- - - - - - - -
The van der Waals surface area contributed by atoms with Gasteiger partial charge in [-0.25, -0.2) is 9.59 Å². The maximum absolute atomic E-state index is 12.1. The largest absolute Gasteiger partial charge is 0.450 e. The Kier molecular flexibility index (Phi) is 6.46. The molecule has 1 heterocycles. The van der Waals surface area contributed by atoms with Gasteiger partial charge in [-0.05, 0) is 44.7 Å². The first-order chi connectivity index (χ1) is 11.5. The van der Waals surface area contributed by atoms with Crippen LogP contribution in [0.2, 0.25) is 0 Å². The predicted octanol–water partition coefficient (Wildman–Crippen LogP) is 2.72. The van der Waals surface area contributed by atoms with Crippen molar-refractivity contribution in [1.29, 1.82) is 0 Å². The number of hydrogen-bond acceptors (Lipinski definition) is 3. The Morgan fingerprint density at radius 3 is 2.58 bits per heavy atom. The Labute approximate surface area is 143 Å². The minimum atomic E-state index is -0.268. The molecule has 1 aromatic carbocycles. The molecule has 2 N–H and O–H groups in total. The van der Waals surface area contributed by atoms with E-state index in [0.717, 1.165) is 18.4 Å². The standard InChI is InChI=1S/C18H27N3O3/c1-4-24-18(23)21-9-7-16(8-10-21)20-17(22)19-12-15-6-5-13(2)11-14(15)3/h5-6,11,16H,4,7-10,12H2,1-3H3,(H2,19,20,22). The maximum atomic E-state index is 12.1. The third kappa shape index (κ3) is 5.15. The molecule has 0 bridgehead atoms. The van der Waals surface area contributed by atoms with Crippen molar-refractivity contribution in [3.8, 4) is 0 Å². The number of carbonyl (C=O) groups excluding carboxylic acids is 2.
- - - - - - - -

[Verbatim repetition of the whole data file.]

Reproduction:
The van der Waals surface area contributed by atoms with Gasteiger partial charge in [-0.25, -0.2) is 9.59 Å². The maximum absolute atomic E-state index is 12.1. The largest absolute Gasteiger partial charge is 0.450 e. The Kier molecular flexibility index (Phi) is 6.46. The molecule has 1 heterocycles. The van der Waals surface area contributed by atoms with Gasteiger partial charge in [-0.05, 0) is 44.7 Å². The first-order chi connectivity index (χ1) is 11.5. The van der Waals surface area contributed by atoms with Crippen LogP contribution in [0.2, 0.25) is 0 Å². The predicted octanol–water partition coefficient (Wildman–Crippen LogP) is 2.72. The van der Waals surface area contributed by atoms with Crippen molar-refractivity contribution in [1.29, 1.82) is 0 Å². The number of hydrogen-bond acceptors (Lipinski definition) is 3. The Morgan fingerprint density at radius 3 is 2.58 bits per heavy atom. The Labute approximate surface area is 143 Å². The minimum atomic E-state index is -0.268. The molecule has 1 aromatic carbocycles. The molecule has 2 N–H and O–H groups in total. The van der Waals surface area contributed by atoms with E-state index in [0.717, 1.165) is 18.4 Å². The standard InChI is InChI=1S/C18H27N3O3/c1-4-24-18(23)21-9-7-16(8-10-21)20-17(22)19-12-15-6-5-13(2)11-14(15)3/h5-6,11,16H,4,7-10,12H2,1-3H3,(H2,19,20,22). The maximum atomic E-state index is 12.1. The third kappa shape index (κ3) is 5.15. The molecule has 0 bridgehead atoms. The van der Waals surface area contributed by atoms with Crippen molar-refractivity contribution in [3.8, 4) is 0 Å². The number of carbonyl (C=O) groups excluding carboxylic acids is 2.